In normal operating conditions, however, this market structure creates a race towards the bottom for electric prices. Generation companies have to bid their power into the market, with the lowest bidders winning the right to sell their power. This results in desirable cheap wholesale power for consumers, but it perversely incentivizes generation companies to minimize ongoing maintenance and operating expenses as much as possible in order to sell power into the market competitively16.
This cost-cutting meant that many generation facilities in Texas had not done the level of winterization needed to stay online in single-digit temperatures. ERCOT required power plants in Texas to publish their winterization plans in the wake of the 2011 blackouts in hopes they could prevent future outages. ERCOT has no enforcement powers, though, so they couldn’t actually require generation companies to follow through on those plans17. There was no effective counter for the perverse cost-cutting incentive created by the market, and the catastrophic week-long blackouts in Texas were the result.
The power of incentives
There are some obvious lessons to be drawn from the Texas blackout about technical debt and designing systems to deal with unforeseen situations, but the lesson that I find most interesting for us as technical leaders is about incentives. As leaders, incentives are one of our primary currencies. They can be as simple as telling someone ‘Nice work!’ or as complex as multi-year performance-based equity grants. Almost every conversation you have and every action you take with your team is incentivizing something whether you realize it or not.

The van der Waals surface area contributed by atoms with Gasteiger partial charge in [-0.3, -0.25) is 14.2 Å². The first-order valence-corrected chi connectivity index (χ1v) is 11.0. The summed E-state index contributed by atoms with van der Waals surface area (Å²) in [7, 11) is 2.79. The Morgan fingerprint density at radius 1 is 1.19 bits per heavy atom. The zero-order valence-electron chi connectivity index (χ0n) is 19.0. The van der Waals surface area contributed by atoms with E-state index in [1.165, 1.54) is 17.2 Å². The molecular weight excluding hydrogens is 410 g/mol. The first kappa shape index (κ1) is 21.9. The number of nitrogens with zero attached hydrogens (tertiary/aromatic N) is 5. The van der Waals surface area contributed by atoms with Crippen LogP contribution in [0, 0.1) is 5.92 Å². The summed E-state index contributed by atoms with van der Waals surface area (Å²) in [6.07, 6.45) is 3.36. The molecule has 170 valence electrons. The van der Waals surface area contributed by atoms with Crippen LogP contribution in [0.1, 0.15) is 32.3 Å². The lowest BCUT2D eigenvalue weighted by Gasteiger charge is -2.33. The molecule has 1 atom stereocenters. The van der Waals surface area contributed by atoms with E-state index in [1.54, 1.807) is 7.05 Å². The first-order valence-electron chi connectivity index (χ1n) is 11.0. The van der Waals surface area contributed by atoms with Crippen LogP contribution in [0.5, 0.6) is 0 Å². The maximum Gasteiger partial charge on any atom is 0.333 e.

The problem with incentives is that they’re incredibly powerful at motivating behavior, but it’s not always the behavior you intended to motivate. The designers of the Texas energy market certainly didn’t set out to encourage generation companies to cut corners on maintenance and winterization, but that came along with the incentive towards cheap wholesale electricity. We’ve all seen the following situations in our careers:
- The team that buried itself in technical debt because the company incentivized delivering features rapidly at all costs.
- The person who stayed at a company far longer than they should’ve – dragging their teammates down with them – because they had too much equity on the line to leave.
- The organization stuck in a cycle of hero culture because leaders go out of their way to thank and reward those who work nights and weekends to bail the company out of sticky situations (resulting in those who can’t or won’t put in the extra hours leaving the company).
The lesson in the Texas blackouts is that even the best-designed, most effective incentives bring along a set of perverse ones that you need to be aware of and actively counter on an ongoing basis. When you see undesired behaviors in your team, think about your system of rewards and how it might be accidentally encouraging those outcomes. When someone goes the extra mile, consider how you can thank them without setting that as the bar for your team. Incentives are a wonderful and powerful tool. Using them well can help your team grow and stretch in all the right ways, but it requires incredible thoughtfulness and care to make sure you’re actually encouraging the things you think you are.